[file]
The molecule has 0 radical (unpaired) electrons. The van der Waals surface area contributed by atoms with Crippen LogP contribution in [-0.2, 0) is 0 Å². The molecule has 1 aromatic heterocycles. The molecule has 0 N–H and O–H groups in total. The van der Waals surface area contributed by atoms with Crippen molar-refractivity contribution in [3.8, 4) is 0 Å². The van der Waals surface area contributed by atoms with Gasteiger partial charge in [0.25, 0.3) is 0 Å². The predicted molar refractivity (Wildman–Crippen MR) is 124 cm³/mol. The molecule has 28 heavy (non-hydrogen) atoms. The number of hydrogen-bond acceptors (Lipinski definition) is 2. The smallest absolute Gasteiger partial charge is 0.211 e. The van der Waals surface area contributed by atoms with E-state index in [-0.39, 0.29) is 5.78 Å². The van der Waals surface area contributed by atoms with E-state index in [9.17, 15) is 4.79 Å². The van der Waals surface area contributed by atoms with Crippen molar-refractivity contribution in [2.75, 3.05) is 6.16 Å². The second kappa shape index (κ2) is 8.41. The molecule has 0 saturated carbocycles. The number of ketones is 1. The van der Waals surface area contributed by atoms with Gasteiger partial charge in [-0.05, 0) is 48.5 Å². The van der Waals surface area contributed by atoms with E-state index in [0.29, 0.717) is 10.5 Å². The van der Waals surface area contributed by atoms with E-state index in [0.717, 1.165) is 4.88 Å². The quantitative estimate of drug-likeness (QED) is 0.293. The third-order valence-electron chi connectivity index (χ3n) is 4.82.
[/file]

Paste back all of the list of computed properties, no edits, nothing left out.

The molecule has 0 radical (unpaired) electrons. The van der Waals surface area contributed by atoms with Crippen LogP contribution in [-0.2, 0) is 0 Å². The molecule has 1 aromatic heterocycles. The molecule has 0 N–H and O–H groups in total. The van der Waals surface area contributed by atoms with Crippen molar-refractivity contribution in [3.8, 4) is 0 Å². The van der Waals surface area contributed by atoms with Gasteiger partial charge in [0.25, 0.3) is 0 Å². The predicted molar refractivity (Wildman–Crippen MR) is 124 cm³/mol. The molecule has 28 heavy (non-hydrogen) atoms. The number of hydrogen-bond acceptors (Lipinski definition) is 2. The smallest absolute Gasteiger partial charge is 0.211 e. The van der Waals surface area contributed by atoms with E-state index in [-0.39, 0.29) is 5.78 Å². The van der Waals surface area contributed by atoms with E-state index in [9.17, 15) is 4.79 Å². The van der Waals surface area contributed by atoms with Crippen molar-refractivity contribution in [2.75, 3.05) is 6.16 Å². The second kappa shape index (κ2) is 8.41. The molecule has 0 saturated carbocycles. The number of ketones is 1. The van der Waals surface area contributed by atoms with Gasteiger partial charge in [-0.05, 0) is 48.5 Å². The van der Waals surface area contributed by atoms with E-state index in [0.29, 0.717) is 10.5 Å². The van der Waals surface area contributed by atoms with E-state index in [0.717, 1.165) is 4.88 Å². The quantitative estimate of drug-likeness (QED) is 0.293. The third-order valence-electron chi connectivity index (χ3n) is 4.82.